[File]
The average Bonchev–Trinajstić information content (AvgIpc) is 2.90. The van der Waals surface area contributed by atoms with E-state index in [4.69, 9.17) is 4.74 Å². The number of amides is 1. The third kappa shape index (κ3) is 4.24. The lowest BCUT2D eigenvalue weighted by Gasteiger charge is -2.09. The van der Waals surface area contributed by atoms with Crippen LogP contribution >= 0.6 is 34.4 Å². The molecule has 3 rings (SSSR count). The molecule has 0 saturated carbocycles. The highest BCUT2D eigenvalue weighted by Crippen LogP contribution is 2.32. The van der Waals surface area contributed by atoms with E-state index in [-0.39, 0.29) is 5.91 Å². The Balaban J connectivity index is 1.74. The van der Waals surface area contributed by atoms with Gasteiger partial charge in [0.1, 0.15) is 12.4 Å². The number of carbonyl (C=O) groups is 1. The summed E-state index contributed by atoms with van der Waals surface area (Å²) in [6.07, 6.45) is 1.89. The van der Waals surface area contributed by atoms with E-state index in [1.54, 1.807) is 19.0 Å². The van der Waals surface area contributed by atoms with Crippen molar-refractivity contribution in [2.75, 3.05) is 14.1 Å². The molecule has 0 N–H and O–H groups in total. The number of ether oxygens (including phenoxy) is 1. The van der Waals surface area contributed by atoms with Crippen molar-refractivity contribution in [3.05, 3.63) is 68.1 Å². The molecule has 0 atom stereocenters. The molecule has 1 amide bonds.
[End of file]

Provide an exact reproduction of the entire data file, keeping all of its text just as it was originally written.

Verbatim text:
The average Bonchev–Trinajstić information content (AvgIpc) is 2.90. The van der Waals surface area contributed by atoms with E-state index in [4.69, 9.17) is 4.74 Å². The number of amides is 1. The third kappa shape index (κ3) is 4.24. The lowest BCUT2D eigenvalue weighted by Gasteiger charge is -2.09. The van der Waals surface area contributed by atoms with Crippen LogP contribution >= 0.6 is 34.4 Å². The molecule has 3 rings (SSSR count). The molecule has 0 saturated carbocycles. The highest BCUT2D eigenvalue weighted by Crippen LogP contribution is 2.32. The van der Waals surface area contributed by atoms with E-state index in [-0.39, 0.29) is 5.91 Å². The Balaban J connectivity index is 1.74. The van der Waals surface area contributed by atoms with Gasteiger partial charge in [0.1, 0.15) is 12.4 Å². The number of carbonyl (C=O) groups is 1. The summed E-state index contributed by atoms with van der Waals surface area (Å²) in [6.07, 6.45) is 1.89. The van der Waals surface area contributed by atoms with E-state index in [1.54, 1.807) is 19.0 Å². The van der Waals surface area contributed by atoms with Crippen molar-refractivity contribution in [2.75, 3.05) is 14.1 Å². The molecule has 0 N–H and O–H groups in total. The number of ether oxygens (including phenoxy) is 1. The van der Waals surface area contributed by atoms with Crippen molar-refractivity contribution in [3.05, 3.63) is 68.1 Å². The molecule has 0 atom stereocenters. The molecule has 1 amide bonds.